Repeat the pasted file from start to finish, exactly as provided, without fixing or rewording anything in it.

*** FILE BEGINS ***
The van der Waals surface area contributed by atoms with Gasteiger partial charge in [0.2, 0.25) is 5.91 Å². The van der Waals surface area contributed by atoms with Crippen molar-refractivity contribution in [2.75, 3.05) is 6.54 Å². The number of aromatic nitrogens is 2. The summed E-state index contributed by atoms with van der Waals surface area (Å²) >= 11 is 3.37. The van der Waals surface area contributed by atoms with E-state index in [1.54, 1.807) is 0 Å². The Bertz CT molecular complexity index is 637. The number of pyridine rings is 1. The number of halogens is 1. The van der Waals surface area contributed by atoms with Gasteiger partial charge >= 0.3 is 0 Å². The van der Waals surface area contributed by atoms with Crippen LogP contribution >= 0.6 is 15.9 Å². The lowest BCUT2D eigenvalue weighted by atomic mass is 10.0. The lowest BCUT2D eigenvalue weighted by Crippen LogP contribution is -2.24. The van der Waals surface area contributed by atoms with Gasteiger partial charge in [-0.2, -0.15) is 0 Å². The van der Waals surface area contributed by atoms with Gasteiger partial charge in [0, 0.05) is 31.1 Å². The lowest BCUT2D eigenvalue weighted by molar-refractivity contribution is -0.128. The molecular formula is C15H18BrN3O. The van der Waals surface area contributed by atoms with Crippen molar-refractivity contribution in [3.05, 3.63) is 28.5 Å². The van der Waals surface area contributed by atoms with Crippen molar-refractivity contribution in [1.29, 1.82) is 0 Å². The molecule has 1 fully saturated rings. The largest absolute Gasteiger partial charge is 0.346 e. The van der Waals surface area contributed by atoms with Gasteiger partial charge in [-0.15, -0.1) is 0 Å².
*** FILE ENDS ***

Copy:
The van der Waals surface area contributed by atoms with Gasteiger partial charge in [0.2, 0.25) is 5.91 Å². The van der Waals surface area contributed by atoms with Crippen molar-refractivity contribution in [2.75, 3.05) is 6.54 Å². The number of aromatic nitrogens is 2. The summed E-state index contributed by atoms with van der Waals surface area (Å²) >= 11 is 3.37. The van der Waals surface area contributed by atoms with E-state index in [1.54, 1.807) is 0 Å². The Bertz CT molecular complexity index is 637. The number of pyridine rings is 1. The number of halogens is 1. The van der Waals surface area contributed by atoms with Gasteiger partial charge >= 0.3 is 0 Å². The van der Waals surface area contributed by atoms with Crippen LogP contribution >= 0.6 is 15.9 Å². The lowest BCUT2D eigenvalue weighted by atomic mass is 10.0. The lowest BCUT2D eigenvalue weighted by Crippen LogP contribution is -2.24. The van der Waals surface area contributed by atoms with Gasteiger partial charge in [-0.2, -0.15) is 0 Å². The van der Waals surface area contributed by atoms with Gasteiger partial charge in [0, 0.05) is 31.1 Å². The lowest BCUT2D eigenvalue weighted by molar-refractivity contribution is -0.128. The molecular formula is C15H18BrN3O. The van der Waals surface area contributed by atoms with Crippen molar-refractivity contribution in [3.05, 3.63) is 28.5 Å². The van der Waals surface area contributed by atoms with Crippen molar-refractivity contribution in [1.29, 1.82) is 0 Å². The molecule has 1 fully saturated rings. The largest absolute Gasteiger partial charge is 0.346 e. The van der Waals surface area contributed by atoms with Gasteiger partial charge in [-0.15, -0.1) is 0 Å².